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  13. Military Obedience.Jessica Wolfendale - 2007 - In Igor Primoratz (ed.), Politics and Morality. Palgrave-Macmillan.
     
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  14.  41
    Confession, Obedience, and Subjectivity: Michel Foucault's Unpublished Lectures On the Government of the Living.Jean-Michel Landry - 2009 - Telos: Critical Theory of the Contemporary 2009 (146):111-123.
    Delivered at the Collège de France between January and March 1980, the lectures entitled On the Government of the Living (Du gouvernement des vivants) seem to be the missing piece in the Foucauldian puzzle. Still unpublished, those eleven lectures were intended to set the theoretical foundation for the book announced as the fourth and last volume of the History of Sexuality, under the title Confessions of the Flesh (Les aveux de la chair). This book, however, was never published, despite the (...)
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  15.  45
    Socrates and Obedience.Gary Young - 1974 - Phronesis 19 (1):1-29.
  16.  25
    Religious Obedience and Moral Autonomy.Philip L. Quinn - 1975 - Religious Studies 11 (3):265 - 281.
  17.  12
    Confession, Obedience, and Subjectivity: Michel Foucault's Unpublished Lectures On the Government of the Living.J. -M. Landry - 2009 - Télos 2009 (146):111-123.
  18.  42
    Obedience to Conscience.H. D. Lewis - 1945 - Mind 54 (215):227-253.
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  19.  56
    A Psychological Constraint on Obedience to God's Commands: The Reasonableness of Obeying the Abhorrently Evil.James D. Rissler - 2002 - Religious Studies 38 (2):125-146.
    Robert Adams, in Finite and Infinite Goods: A Framework for Ethics, suggests a moral constraint on our obedience to God's commands: if a purportedly divine command seems abhorrently evil, then we should infer that it is not really God so commanding. I suggest that in light of his commitments to God as the standard of goodness, to the transcendence of God, and to a critical stance towards ethics, Adams should be willing to consider the possibility of a good God (...)
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  20.  37
    Religious Obedience and Moral Autonomy: PHILIP L. QUINN.Philip L. Quinn - 1975 - Religious Studies 11 (3):265-281.
    It has become fashionable to try to prove the impossibility of there being a God. Findlay's celebrated ontological disproof has in the past quarter century given rise to vigorous controversy. More recently James Rachels has offered a moral argument intended to show that there could not be a being worthy of worship. In this paper I shall examine the position Rachels is arguing for in some detail. I shall endeavor to show that his argument is unsound and, more interestingly, that (...)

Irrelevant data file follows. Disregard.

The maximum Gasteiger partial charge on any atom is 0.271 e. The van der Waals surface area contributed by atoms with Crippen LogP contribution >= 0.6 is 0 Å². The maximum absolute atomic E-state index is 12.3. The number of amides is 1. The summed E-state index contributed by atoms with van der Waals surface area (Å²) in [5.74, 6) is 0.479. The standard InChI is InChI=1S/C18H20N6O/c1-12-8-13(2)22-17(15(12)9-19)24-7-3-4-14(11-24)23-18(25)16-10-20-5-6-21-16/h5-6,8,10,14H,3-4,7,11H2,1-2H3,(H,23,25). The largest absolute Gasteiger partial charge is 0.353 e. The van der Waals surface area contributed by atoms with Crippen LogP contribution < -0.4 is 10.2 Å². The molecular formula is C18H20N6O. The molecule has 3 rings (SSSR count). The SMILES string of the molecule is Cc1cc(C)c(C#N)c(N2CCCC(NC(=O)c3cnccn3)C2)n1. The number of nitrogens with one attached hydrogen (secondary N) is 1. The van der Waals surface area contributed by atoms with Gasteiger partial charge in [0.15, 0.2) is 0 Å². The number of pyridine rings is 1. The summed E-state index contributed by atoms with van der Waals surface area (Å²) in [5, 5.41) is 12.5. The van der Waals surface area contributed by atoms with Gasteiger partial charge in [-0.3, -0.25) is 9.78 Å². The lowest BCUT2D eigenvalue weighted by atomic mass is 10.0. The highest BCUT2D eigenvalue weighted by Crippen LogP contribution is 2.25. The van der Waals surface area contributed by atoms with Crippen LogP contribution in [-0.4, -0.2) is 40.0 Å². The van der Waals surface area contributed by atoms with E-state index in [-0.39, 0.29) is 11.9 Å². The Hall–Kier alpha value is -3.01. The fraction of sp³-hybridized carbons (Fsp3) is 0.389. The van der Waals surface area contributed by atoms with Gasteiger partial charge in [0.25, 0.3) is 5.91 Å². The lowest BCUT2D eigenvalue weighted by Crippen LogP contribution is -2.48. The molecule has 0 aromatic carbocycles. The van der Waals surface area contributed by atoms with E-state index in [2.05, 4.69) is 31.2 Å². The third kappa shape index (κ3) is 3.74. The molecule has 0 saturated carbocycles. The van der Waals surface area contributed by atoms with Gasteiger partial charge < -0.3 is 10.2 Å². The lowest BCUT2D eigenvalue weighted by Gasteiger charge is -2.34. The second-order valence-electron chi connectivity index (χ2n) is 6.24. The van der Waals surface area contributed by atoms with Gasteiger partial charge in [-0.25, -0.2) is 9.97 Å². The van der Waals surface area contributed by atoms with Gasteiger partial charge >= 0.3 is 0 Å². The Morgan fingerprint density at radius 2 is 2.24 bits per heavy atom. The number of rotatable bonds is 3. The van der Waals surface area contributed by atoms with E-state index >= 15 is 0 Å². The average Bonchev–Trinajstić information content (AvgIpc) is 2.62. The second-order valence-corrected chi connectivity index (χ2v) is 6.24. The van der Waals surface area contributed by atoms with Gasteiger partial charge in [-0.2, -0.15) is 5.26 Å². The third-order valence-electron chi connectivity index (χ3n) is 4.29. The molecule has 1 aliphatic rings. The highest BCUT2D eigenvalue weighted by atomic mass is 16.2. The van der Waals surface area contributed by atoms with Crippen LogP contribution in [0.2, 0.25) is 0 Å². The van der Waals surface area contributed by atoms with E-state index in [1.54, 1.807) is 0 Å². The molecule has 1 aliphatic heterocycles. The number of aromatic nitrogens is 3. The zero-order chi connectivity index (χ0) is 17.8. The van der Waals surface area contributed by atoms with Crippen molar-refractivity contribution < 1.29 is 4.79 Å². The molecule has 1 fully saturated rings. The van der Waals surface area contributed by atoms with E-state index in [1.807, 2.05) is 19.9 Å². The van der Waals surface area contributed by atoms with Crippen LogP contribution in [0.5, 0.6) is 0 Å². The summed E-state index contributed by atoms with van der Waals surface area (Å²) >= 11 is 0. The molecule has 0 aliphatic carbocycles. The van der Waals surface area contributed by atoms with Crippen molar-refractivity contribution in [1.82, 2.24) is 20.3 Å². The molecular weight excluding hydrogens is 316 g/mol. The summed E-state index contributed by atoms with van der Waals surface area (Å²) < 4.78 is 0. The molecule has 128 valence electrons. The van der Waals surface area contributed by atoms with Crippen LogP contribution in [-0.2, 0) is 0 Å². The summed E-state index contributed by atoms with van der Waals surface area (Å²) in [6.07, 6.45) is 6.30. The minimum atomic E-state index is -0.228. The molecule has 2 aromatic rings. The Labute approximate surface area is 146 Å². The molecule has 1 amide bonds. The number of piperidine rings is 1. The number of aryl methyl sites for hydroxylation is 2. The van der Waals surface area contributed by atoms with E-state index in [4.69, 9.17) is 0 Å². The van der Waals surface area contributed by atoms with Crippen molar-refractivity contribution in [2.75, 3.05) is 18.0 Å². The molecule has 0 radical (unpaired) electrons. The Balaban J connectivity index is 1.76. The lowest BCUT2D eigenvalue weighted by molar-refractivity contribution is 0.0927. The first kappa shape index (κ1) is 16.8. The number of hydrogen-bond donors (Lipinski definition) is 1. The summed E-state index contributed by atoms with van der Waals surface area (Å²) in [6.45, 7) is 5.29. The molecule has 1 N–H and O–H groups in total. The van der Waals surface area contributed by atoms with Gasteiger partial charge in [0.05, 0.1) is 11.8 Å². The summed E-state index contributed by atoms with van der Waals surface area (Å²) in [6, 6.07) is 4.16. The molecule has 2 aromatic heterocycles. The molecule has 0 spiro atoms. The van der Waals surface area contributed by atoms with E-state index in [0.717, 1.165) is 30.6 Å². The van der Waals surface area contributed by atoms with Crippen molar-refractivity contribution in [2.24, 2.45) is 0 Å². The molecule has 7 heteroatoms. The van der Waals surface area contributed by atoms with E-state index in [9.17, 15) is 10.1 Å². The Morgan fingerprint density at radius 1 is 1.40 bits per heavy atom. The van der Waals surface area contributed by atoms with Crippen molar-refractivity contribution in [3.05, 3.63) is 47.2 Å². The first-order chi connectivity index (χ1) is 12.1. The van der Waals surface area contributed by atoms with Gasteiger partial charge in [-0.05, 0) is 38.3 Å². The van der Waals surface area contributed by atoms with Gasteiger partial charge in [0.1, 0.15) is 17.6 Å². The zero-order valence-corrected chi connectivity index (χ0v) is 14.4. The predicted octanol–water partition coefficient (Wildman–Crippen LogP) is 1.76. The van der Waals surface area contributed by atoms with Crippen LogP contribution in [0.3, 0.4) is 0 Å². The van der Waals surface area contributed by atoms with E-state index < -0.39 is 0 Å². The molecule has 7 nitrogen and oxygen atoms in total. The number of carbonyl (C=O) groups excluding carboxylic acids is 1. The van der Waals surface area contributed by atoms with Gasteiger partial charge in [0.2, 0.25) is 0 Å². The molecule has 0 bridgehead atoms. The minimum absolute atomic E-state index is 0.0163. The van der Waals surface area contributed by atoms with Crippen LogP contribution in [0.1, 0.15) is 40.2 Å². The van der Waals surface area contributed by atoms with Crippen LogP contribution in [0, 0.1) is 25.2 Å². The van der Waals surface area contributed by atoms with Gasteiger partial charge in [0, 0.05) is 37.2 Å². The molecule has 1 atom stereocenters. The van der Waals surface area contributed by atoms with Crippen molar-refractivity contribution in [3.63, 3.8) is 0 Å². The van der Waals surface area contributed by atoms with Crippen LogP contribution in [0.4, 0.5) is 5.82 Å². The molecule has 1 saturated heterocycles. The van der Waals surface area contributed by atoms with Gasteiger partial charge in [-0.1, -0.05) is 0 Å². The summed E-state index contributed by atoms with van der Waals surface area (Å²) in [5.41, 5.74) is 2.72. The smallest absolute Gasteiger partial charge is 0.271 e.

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  21.  27
    Is Obedience a Virtue?Jessica Wolfendale - 2019 - In Michael Skerker, Donald G. Carrick & David Whetham (eds.), Military Virtues. Havant, UK: Howgate Publishing Limited. pp. 62-69.
    In the United States, all military personnel swear to obey “the orders of the President of the United States and the orders of the officers appointed over me.” Military personnel must obey orders promptly in order to facilitate effective military functioning. Yet, obedience to orders has been associated with the commission of war crimes. Military personnel of all ranks have committed torture, rape, genocide, and murder under orders. “I was just following orders” (respondaet superior) is no longer accepted as (...)
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  22.  79
    The Virtue of Obedience.Joseph Shaw - 2002 - Religious Studies 38 (1):63-75.
    In this paper I give an account and defence of the thought and practice associated with the notion of obedience in religious ethics, especially in reply to the claim that obedience is necessarily unconscientious. First, I argue that it is conscientious to give weight to commands if they are identifiable as pieces of authoritative advice, or, as theists commonly believe, if they have intrinsic moral force. Second, I argue that a theist's strictly moral reasons for fulfilling obligations are (...)
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  23.  44
    Socrates, Obedience, and the Law: Plato's Crito.J. Dybikowski - 1974 - Dialogue 13 (3):519-535.
  24.  35
    Between Obedience and Revolution.Clyde Frazier - 1972 - Philosophy and Public Affairs 1 (3):315-334.
  25.  10
    Deception, Obedience and Authority.Peter Ingram - 1979 - Philosophy 54 (210):529 - 533.
    In his article, ‘Milgram's Shocking Experiments’, in Philosophy 52 , Professor Steven C. Patten rejects Milgram's evidence for a Hobbesian view of human nature on three grounds: that the claim that a large number of the subjects in the experiments were not deceived is not convincing, that there is a conceptual conflation by Milgram of two senses of obedience, and that a proper understanding of kinds of authority will explain in an acceptable way the behaviour of most of the (...)
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  26.  5
    Obedience and Evil: From Milgram and Kampuchea to Normal Organizations.Miguel Pina E. Cunha, Arménio Rego & Stewart Clegg - 2010 - Journal of Business Ethics 97 (2):291-309.
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  27.  13
    Sovereignty and Obedience.Ursula Goldenbaum - 2011 - In Desmond M. Clarke & Catherine Wilson (eds.), The Oxford Handbook of Philosophy in Early Modern Europe. Oxford University Press.